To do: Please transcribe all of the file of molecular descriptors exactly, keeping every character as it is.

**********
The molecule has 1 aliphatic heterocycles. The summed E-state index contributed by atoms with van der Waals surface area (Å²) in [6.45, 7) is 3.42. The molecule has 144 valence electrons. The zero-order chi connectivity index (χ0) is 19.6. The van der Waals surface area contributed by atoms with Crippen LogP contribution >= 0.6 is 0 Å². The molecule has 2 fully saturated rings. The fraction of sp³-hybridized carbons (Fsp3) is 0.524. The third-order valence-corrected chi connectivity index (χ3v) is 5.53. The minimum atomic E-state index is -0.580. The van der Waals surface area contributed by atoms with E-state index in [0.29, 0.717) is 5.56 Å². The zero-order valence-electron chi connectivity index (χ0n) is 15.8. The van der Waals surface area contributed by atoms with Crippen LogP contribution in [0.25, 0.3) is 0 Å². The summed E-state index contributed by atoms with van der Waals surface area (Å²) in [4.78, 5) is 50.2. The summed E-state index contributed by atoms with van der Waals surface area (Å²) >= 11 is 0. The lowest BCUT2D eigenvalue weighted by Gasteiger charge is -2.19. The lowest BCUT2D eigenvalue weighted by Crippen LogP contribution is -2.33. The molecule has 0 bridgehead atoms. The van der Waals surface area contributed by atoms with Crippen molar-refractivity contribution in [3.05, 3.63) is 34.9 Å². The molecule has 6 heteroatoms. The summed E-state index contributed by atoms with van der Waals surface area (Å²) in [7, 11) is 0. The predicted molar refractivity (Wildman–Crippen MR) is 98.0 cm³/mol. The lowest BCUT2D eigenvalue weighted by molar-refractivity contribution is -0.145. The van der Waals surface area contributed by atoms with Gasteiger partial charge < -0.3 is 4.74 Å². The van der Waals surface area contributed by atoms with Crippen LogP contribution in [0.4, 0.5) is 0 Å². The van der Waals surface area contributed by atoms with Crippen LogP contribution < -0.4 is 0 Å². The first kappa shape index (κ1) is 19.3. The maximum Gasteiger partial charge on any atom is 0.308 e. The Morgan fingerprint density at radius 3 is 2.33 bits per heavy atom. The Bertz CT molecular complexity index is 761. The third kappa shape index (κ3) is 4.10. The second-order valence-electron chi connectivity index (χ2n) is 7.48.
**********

The molecule has 1 aliphatic heterocycles. The summed E-state index contributed by atoms with van der Waals surface area (Å²) in [6.45, 7) is 3.42. The molecule has 144 valence electrons. The zero-order chi connectivity index (χ0) is 19.6. The van der Waals surface area contributed by atoms with Crippen LogP contribution >= 0.6 is 0 Å². The molecule has 2 fully saturated rings. The fraction of sp³-hybridized carbons (Fsp3) is 0.524. The third-order valence-corrected chi connectivity index (χ3v) is 5.53. The minimum atomic E-state index is -0.580. The van der Waals surface area contributed by atoms with E-state index in [0.29, 0.717) is 5.56 Å². The zero-order valence-electron chi connectivity index (χ0n) is 15.8. The van der Waals surface area contributed by atoms with Crippen LogP contribution in [0.25, 0.3) is 0 Å². The summed E-state index contributed by atoms with van der Waals surface area (Å²) in [4.78, 5) is 50.2. The summed E-state index contributed by atoms with van der Waals surface area (Å²) >= 11 is 0. The lowest BCUT2D eigenvalue weighted by Gasteiger charge is -2.19. The lowest BCUT2D eigenvalue weighted by Crippen LogP contribution is -2.33. The molecule has 0 bridgehead atoms. The van der Waals surface area contributed by atoms with Crippen molar-refractivity contribution in [3.05, 3.63) is 34.9 Å². The molecule has 6 heteroatoms. The summed E-state index contributed by atoms with van der Waals surface area (Å²) in [7, 11) is 0. The predicted molar refractivity (Wildman–Crippen MR) is 98.0 cm³/mol. The lowest BCUT2D eigenvalue weighted by molar-refractivity contribution is -0.145. The van der Waals surface area contributed by atoms with Gasteiger partial charge < -0.3 is 4.74 Å². The van der Waals surface area contributed by atoms with Crippen LogP contribution in [0.4, 0.5) is 0 Å². The van der Waals surface area contributed by atoms with Crippen LogP contribution < -0.4 is 0 Å². The first kappa shape index (κ1) is 19.3. The maximum Gasteiger partial charge on any atom is 0.308 e. The Morgan fingerprint density at radius 3 is 2.33 bits per heavy atom. The Bertz CT molecular complexity index is 761. The third kappa shape index (κ3) is 4.10. The second-order valence-electron chi connectivity index (χ2n) is 7.48.